The male Lark Bunting completely changes in appearance for the breeding season, molting from streaky brown-and-gray plumage (resembling a female or juvenile) to jet-black with bold white wing patches. Over the years, this flashy combination inspired other names such as white-winged blackbird and white-winged bunting.
This is a gregarious species, found in large flocks that sometimes number in the thousands during migration and in winter. Lark Buntings even nest together in loose colonies on dry western grasslands, where they breed alongside species such as the Horned Lark and Mountain Plover.
Despite its name, the Lark Bunting is actually a member of the sparrow family, more closely related to the Song Sparrow than to the Indigo Bunting. It's probably called “lark” for the male's beautiful song and high-flying displays, and “bunting” after its stubby, conical bill, which resembles that of only distantly related seed-eating relatives. (The word “bunting” is applied to common names of birds in at least three different families!)
Songs and Sounds
The male Lark Bunting's musical song, a series of whistles and trills, is given while perched and during the bird's elaborate flight display.
Breeding and Feeding
Fancy Flight Displays
Like the Sprague's Pipit, male Lark Buntings use flight displays to establish and maintain territory. A male begins his display by rising 20 to 30 feet above the grassland on stiff wingbeats, then he floats back to ground on outstretched wings, singing all the while. Males perform two different flight songs — one given from a perch or while in flight, and a second always given in flight, most often with other males performing the same song. As many as five or six males may display in concert.
Although chiefly monogamous, Lark Buntings may resort to polygyny (one male with several mates) in high-density areas. The female builds a cup-shaped nest in a depression scraped under a shrub. Nests are oriented to take advantage of morning sun, cooling winds, and protection from mid- to late-day sun.
After fledging, immature Lark Buntings form flocks on the breeding grounds, even lingering for a while after adults migrate south.
During breeding season, Lark Buntings feed mainly on insects, particularly grasshoppers, flushing prey from the grass as they run or hop. They also make short flights to hawk insects from the air.
During migration and in winter, Lark Buntings gather in large flocks to forage on seeds, grain, and even cactus fruits.
Region and Range
Lark Buntings breed from south-central Canada to northern New Mexico and Texas; they winter from the southern Great Plains to the Chihuahuan grasslands of central Mexico. In their breeding range, they are somewhat nomadic, tending to concentrate in areas that have received rain and to avoid areas of drought. Because of this, their numbers may fluctuate greatly from year to year at any one location.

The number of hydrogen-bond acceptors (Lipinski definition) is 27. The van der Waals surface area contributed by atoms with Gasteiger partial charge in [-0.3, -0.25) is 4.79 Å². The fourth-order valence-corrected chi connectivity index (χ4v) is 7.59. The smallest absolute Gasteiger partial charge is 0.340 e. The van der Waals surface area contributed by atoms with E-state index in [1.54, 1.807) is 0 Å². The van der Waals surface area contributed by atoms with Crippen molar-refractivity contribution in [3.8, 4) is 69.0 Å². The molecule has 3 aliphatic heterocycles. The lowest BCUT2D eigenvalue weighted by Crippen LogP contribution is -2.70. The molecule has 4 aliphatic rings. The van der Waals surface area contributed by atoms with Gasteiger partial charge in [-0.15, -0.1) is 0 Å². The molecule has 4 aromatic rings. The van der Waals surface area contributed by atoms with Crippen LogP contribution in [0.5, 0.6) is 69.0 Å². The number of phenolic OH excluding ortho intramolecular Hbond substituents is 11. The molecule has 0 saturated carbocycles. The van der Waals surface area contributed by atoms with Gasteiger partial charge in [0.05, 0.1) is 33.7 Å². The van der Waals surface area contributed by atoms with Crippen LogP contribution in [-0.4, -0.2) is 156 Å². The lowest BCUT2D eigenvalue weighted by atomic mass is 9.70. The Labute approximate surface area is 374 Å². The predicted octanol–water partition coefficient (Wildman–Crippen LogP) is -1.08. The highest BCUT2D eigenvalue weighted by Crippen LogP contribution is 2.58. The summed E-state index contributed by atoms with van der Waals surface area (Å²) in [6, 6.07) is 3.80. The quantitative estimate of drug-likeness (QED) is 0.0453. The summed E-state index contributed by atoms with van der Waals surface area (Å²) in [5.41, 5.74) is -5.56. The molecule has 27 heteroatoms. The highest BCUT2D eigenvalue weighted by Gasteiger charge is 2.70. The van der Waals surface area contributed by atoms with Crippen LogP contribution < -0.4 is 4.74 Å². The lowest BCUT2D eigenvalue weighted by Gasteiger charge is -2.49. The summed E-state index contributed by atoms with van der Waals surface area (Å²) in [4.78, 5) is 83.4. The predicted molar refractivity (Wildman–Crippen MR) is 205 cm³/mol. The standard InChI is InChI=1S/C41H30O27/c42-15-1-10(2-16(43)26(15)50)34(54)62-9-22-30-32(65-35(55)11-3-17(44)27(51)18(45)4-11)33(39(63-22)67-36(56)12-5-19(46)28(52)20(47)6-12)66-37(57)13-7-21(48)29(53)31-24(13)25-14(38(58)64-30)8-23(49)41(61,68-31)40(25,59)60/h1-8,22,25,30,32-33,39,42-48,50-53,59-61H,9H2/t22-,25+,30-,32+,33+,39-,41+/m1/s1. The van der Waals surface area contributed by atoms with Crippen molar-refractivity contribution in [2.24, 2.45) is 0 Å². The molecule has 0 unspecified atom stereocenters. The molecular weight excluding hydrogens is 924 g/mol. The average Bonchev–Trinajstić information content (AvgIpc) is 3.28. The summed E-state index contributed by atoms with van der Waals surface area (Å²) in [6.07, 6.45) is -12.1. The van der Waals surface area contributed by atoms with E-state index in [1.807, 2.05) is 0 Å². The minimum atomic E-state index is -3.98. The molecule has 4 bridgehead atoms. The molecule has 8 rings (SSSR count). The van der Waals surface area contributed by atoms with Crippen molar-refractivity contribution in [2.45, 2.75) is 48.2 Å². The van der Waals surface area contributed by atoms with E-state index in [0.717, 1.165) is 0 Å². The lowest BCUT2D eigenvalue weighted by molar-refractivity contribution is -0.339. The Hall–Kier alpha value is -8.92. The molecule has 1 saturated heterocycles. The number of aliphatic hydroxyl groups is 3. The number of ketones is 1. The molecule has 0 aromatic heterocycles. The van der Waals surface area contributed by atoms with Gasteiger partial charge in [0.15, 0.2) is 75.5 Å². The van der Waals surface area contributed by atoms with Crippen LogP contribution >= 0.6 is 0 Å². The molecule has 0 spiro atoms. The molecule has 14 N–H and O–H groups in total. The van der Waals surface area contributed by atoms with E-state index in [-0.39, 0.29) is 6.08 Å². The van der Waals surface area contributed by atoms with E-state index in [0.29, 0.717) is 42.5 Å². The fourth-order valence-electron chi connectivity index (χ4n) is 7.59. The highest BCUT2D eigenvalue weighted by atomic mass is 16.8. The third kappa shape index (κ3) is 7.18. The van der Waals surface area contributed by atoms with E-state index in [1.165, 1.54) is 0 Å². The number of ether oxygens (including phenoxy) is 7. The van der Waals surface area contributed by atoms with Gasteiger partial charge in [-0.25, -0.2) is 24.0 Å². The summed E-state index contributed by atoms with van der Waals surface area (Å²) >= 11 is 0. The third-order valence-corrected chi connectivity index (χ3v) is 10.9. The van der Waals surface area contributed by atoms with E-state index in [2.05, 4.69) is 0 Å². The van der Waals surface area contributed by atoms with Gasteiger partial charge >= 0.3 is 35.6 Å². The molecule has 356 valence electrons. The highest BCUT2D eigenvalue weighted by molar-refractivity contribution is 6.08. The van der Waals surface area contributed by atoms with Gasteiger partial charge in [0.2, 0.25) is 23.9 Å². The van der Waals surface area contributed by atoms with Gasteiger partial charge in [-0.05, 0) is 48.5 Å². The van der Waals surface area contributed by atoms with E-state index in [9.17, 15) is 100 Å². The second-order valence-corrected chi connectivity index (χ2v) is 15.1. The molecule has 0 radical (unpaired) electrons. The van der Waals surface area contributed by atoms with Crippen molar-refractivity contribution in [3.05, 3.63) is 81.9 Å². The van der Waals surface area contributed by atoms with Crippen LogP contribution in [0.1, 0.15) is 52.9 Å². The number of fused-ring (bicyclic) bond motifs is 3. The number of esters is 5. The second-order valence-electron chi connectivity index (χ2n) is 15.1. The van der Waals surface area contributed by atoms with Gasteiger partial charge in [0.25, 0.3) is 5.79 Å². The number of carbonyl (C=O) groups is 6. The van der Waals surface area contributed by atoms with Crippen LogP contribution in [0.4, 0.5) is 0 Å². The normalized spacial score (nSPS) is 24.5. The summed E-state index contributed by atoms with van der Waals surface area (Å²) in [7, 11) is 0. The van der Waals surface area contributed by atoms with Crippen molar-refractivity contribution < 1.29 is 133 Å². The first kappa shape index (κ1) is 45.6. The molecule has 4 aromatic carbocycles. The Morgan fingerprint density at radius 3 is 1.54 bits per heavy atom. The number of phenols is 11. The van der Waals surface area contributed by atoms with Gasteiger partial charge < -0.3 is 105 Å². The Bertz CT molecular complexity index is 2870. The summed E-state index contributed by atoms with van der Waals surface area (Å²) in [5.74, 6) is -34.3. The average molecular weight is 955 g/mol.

Although the Lark Bunting is still a common across most of its range, it is classified as a "Common Bird in Steep Decline" by Partners in Flight, with an 86-percent population loss noted from 1970 to 2014. In general, grassland birds in North America, including the Northern Bobwhite and Bobolink, experienced large population declines in the past 40 years.
Pesticides are thought to have played a role in the Lark Bunting's decline, depriving these birds of a key food source, particularly on their breeding grounds. Especially in drought years, Lark Buntings are at risk when drawn to livestock water tanks, where they might slip into deep water and drown, or be preyed upon by free-ranging cats. The species is also vulnerable to collisions with cars.
Help support ABC's conservation mission!
ABC is advocating for measures to be included in the latest Farm Bill that have the best chance of helping U.S. grassland bird species rebound. The recommendations included in ABC's “Bird Saver" platform would help the Farm Bill channel funds designated for conservation to the programs that would make the biggest difference for grasslands.
ABC also works with partners across the Americas, such as the Rio Grande Joint Venture and Pronatura Noreste, to preserve and restore the habitats that the Lark Bunting and other declining grassland species — such as the Long-billed Curlew and Baird's Sparrow — require as wintering habitat.
Policies enacted by the U.S. Congress and federal agencies, such as the U.S. Fish and Wildlife Service, have a huge impact on migratory birds. You can help shape these rules for the better by urging lawmakers to prioritize birds, bird habitat, and bird-friendly measures. To get started, visit ABC's Action Center.
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